Borrowed blunders

When I was in college, I served for a couple of years on the Cheating and Plagiarism panel. It was a group of students, faculty, and administrators who acted as judge and jury for formal charges of plagiarism. I sat in judgment on quite a few of my peers, and in the process learned just how serious it is, to represent someone else’s words, someone else’s ideas, as one’s own. And in those many cases, there was only one case where I regretted my vote.

I was the swing vote in the case of a young lady who had stolen her roommate’s paper and submitted it as her own. I had to choose between an F in the course, and a one-term suspension. I voted for the failure, but I always wondered if the suspension would have been better for her. She had been overwhelmed by the pressure and panicked, and perhaps that suspension would have given her a break to get her head together. In that case, I was not thinking of punitive measures, but simply the best way to help her regain her balance and succeed.

So it is with that background that I find myself looking at the Katie Couric “notebook” scandal, and find myself wondering if CBS has, in its efforts to dig itself free of yet another scandal by their lead anchor, simply dug itself in deeper.

To recap: Katie Couric regularly broadcasts her “notebook” — essays and commentaries on various and sundry issues. One of her most recent ones was lifted largely from a colum in the Wall Street Journal. CBS has said that the producer who wrote the piece has been fired — but won’t name him or her.

CBS seems to hope that by tossing this anonymous producer under the wheels, the scandal will go away. But the real scandal here is not that the column was plagiarized, but that Katie Couric didn’t do it.

According to CBS’ official story, Katie Couric routinely passes off others’ work as her own. This exposure of her second-hand plagiarism has revealed her regular commitment of first-hand plagiarism.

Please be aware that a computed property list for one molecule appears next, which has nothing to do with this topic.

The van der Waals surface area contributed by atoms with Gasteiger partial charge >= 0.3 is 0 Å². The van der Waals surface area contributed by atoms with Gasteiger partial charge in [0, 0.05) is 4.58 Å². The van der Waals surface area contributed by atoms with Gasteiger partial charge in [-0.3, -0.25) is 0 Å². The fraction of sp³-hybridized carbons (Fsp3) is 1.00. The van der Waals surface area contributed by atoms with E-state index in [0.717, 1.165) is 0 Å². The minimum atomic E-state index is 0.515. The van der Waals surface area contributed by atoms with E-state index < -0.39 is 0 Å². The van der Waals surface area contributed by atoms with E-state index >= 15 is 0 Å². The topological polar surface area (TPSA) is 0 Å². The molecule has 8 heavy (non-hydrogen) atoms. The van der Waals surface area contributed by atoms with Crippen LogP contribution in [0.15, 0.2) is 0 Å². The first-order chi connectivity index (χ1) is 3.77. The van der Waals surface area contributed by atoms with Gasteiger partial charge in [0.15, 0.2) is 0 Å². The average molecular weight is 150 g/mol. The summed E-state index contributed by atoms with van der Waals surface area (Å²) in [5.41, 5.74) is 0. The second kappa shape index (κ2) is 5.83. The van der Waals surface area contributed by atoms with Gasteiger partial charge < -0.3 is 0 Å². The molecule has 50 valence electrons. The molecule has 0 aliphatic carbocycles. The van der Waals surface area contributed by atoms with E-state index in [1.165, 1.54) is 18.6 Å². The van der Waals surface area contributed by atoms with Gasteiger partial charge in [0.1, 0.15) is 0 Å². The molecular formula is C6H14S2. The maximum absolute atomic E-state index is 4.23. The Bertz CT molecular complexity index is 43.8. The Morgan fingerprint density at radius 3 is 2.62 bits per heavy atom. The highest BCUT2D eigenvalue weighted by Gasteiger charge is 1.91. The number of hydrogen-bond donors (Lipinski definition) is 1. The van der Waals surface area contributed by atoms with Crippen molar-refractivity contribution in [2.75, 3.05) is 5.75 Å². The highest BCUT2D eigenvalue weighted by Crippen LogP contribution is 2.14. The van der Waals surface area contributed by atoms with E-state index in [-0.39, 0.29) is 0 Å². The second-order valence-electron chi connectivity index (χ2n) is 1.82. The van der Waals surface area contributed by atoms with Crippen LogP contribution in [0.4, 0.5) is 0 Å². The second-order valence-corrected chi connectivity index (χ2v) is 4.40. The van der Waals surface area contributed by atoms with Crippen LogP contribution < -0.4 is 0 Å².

On CBS’ website, Katie Couric posts her stuff under the title of “Katie Couric’s Notebook,” under her name, and concluding with “that’s a page from my Notebook.” It’s written in the first person, and there is not the slightest indication that the words are not actually written by Couric.

So, let’s hear the excuses. I’ll start it off.

“No one expects that Couric actually writes everything she says.” True enough. But here, it’s being presented as her own work, an expression of her thoughts and feelings. And if we can’t trust her to get her own words and feelings honestly, how the hell can we trust her on anything else?

“Ghost writing is a long and established tradition.” It’s still a lie, and still raises a stink when it is revealed.

I own every word I’ve ever written here. (Well, not in a legal, copyright sense, but in every other way that counts.) I’ve never taken anyone else’s words or ideas and presented them as my own. I’ve come darn close on occasion, by accident, and apologized for them — it’s a danger for any blogger who reads others for source material. Sometimes notions, phrases, or observations stick in the back of one’s mind, resurfacing without the proper associations and attributions. But I’ve never once taken a whole article from someone else and presented it as my own without giving proper credit.

So, will CBS rename the project to “Katie Couric’s Staff’s Notebook, as approved by and presented by Katie Couric?” I think not. They’ve paid too much for their talking head, and to reveal the unhappy truth that that head is hollow but for a speaker that blats out whatever she’s told to regurgitate would be to admit their mistake.

But they should.

Suicide Bomber Attacks Inside Iraqi Parliament Building
Holding Jesse Jackson to his Word